LEWISTON – The task was simple: Write down a whole bunch of positive messages on sticky notes and then slap them onto every single locker at Lewiston High School.

How to go about it was a different matter.

Allison Beane, for instance, consulted an online list of motivational messages so she could jot dozens of notes in a matter of minutes.

Sophomore Damon Dewitt, on the other hand, had to think about each message before jotting it down.

“I’m making them up as I go along,” Dewitt said.

It was all good. Freestyle or using cheat sheets, the plan was to plaster the high school with sticky notes so students arriving in the morning would start their day on positive notes – literally.

“We want everyone to feel like they’re in a good environment,” senior Christine Chasse said.

It was Chasse who conceived of the project after hearing a few too many stories about bullying, depression and young people committing suicide.

“It’s awful, especially when it’s the young kids,” Chasse said. “It’s just so sad.”

With that in mind, the “Lock in your Kindness” campaign was born, an effort that would see the walls and lockers of the school festooned with uplifting notes come Friday morning.

Chasse and Dewitt, both members of the Lewiston Youth Advisory Council, were joined by several classmates, school officials and a few parents Thursday night in the high school library.

Chasse’s parents were among them, in fact. Like everyone else in the library, Dan and Celeste Chasse sat at tables, jotting down one message after another on sticky notes in a variety of colors. Around the room, pens were in constant motion and the notes started to pile up.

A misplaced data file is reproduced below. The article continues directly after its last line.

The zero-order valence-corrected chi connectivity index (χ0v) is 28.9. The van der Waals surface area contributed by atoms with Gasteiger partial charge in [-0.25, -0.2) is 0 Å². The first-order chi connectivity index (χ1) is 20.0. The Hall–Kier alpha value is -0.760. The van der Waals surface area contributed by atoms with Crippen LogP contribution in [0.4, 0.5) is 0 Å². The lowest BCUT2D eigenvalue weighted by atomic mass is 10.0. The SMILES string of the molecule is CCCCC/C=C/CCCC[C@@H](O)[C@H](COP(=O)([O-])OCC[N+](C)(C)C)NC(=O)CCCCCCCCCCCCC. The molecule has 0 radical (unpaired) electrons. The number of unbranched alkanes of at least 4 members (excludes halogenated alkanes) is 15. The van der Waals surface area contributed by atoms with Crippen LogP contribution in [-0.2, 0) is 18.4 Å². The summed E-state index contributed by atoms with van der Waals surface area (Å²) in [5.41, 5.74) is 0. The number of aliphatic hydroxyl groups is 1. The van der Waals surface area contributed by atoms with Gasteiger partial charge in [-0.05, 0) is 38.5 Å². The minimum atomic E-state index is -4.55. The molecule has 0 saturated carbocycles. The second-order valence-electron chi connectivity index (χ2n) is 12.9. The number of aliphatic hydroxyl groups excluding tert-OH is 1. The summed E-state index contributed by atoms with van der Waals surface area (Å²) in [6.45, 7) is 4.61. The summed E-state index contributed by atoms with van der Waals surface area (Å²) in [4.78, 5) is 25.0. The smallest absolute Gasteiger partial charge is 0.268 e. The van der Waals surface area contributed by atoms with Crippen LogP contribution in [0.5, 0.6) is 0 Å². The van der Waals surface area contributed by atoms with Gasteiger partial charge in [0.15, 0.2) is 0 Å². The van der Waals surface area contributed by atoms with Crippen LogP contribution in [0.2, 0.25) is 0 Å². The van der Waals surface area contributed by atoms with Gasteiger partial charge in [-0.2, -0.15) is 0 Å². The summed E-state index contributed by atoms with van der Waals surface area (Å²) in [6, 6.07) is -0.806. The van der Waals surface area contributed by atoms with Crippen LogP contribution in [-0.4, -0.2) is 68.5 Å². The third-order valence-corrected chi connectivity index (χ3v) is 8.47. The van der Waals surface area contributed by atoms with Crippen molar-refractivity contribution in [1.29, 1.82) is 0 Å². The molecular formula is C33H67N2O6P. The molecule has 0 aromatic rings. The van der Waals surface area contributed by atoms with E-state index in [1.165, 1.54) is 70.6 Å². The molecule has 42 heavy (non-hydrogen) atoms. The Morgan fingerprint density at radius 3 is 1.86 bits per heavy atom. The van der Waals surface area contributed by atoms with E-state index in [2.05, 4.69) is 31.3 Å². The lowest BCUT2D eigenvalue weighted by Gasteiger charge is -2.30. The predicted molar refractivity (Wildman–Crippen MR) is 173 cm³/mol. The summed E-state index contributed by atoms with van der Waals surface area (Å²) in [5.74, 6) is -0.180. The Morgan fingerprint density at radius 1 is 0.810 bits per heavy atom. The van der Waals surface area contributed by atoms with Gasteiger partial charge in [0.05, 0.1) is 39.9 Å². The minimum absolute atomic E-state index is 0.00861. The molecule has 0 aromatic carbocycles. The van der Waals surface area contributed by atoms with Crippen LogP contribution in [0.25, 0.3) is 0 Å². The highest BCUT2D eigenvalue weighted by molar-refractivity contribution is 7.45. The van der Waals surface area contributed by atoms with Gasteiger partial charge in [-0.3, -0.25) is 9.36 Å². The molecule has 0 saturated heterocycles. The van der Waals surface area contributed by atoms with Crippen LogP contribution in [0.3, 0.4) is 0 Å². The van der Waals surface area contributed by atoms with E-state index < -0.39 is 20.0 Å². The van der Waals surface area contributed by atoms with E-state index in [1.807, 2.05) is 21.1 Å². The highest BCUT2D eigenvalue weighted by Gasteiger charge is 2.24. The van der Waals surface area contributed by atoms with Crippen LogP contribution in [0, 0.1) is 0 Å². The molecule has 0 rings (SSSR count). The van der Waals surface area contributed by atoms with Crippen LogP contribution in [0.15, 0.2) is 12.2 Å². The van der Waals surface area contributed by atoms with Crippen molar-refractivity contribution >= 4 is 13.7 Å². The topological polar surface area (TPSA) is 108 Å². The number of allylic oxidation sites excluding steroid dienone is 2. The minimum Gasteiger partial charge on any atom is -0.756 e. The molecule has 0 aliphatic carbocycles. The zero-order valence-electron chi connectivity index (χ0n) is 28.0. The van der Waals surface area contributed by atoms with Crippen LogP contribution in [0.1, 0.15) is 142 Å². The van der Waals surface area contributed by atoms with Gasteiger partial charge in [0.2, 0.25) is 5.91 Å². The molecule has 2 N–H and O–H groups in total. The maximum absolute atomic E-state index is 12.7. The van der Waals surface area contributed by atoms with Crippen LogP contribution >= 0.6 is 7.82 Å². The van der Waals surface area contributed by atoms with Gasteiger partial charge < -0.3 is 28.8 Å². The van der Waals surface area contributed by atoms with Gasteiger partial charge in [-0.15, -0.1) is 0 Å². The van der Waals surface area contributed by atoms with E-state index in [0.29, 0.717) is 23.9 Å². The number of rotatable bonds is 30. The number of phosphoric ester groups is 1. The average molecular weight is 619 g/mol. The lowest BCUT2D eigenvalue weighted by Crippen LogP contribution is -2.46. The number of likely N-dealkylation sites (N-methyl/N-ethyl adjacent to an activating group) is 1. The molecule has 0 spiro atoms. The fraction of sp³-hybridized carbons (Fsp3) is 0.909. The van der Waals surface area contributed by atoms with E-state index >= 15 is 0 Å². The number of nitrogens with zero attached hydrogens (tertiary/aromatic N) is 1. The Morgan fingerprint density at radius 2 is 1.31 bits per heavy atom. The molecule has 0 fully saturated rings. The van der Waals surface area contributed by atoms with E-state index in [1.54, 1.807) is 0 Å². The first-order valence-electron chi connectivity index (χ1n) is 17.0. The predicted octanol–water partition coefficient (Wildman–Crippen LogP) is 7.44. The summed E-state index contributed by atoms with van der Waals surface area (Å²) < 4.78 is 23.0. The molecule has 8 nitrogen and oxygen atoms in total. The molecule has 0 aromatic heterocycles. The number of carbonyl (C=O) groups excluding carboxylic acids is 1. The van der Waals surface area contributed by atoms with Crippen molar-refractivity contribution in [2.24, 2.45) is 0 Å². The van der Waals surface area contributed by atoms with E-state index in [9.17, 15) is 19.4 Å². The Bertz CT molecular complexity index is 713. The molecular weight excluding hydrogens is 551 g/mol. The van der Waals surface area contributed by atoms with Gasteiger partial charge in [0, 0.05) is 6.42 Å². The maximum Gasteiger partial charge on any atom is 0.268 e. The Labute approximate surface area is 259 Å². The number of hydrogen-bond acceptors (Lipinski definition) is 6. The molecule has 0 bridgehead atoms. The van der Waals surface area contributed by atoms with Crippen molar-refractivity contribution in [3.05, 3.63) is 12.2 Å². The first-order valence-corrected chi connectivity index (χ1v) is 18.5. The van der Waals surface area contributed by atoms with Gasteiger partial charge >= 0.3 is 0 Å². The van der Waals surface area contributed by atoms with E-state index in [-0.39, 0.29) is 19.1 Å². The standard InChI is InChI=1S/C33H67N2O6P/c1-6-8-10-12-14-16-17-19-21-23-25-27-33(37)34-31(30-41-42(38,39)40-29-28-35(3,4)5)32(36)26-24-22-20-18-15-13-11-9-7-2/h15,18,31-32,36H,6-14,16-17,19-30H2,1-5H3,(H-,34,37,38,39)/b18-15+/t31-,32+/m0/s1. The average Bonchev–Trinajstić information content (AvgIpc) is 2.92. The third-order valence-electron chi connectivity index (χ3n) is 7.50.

“You can do it if you think you can,” wrote Dewitt. He thought for a second or two, tapping the pen against his chin, and then wrote “Believe in your potential!”

Some wrote in block letters. Others scribbled in neat cursive and punctuated their notes with hearts and smiley faces.

“Shine on!” Beane wrote, in thick, ornate letters. On another sticky note she wrote “You don’t have to be perfect to be amazing.”

After hundreds of notes were compiled, the group went through the school, tagging every locker. Chasse said she even planned to post some of the messages on bathroom mirrors and random walls. Anybody who showed up for school Friday, as the plan went, would not be able to avoid the onslaught of positive thoughts.

Mayor Kristin Cloutier was among the note-writers Thursday night.

Some people, including customers at Fran’s Restaraunt, couldn’t be at the school so they wrote their notes earlier in the day and sent them over.

“You matter in every single way — every day,” declared one of those notes.

“We are lucky to have you in our city and school,” according to another.

The “Lock in Your Kindness” effort is part Shine on Lewiston, a campaign that sets out to spread positive news about the city.

According to senior Emma Williams, the Lewiston Youth Advisory Council is also collecting testimonials from people who have been bullied; stories that may be used for a film project called “Bullyproof Lewiston.” Williams and other council members also plan to go to local schools to talk to younger students about the impacts of bullying.

It was not immediately clear how many notes were written Thursday night. Organizers of the effort initially said they hoped to gather up roughly 2,000 before the night was through.

Asked now many notes she hoped to see created, Chasse was a little more ambiguous.

“A lot,” she said.

 

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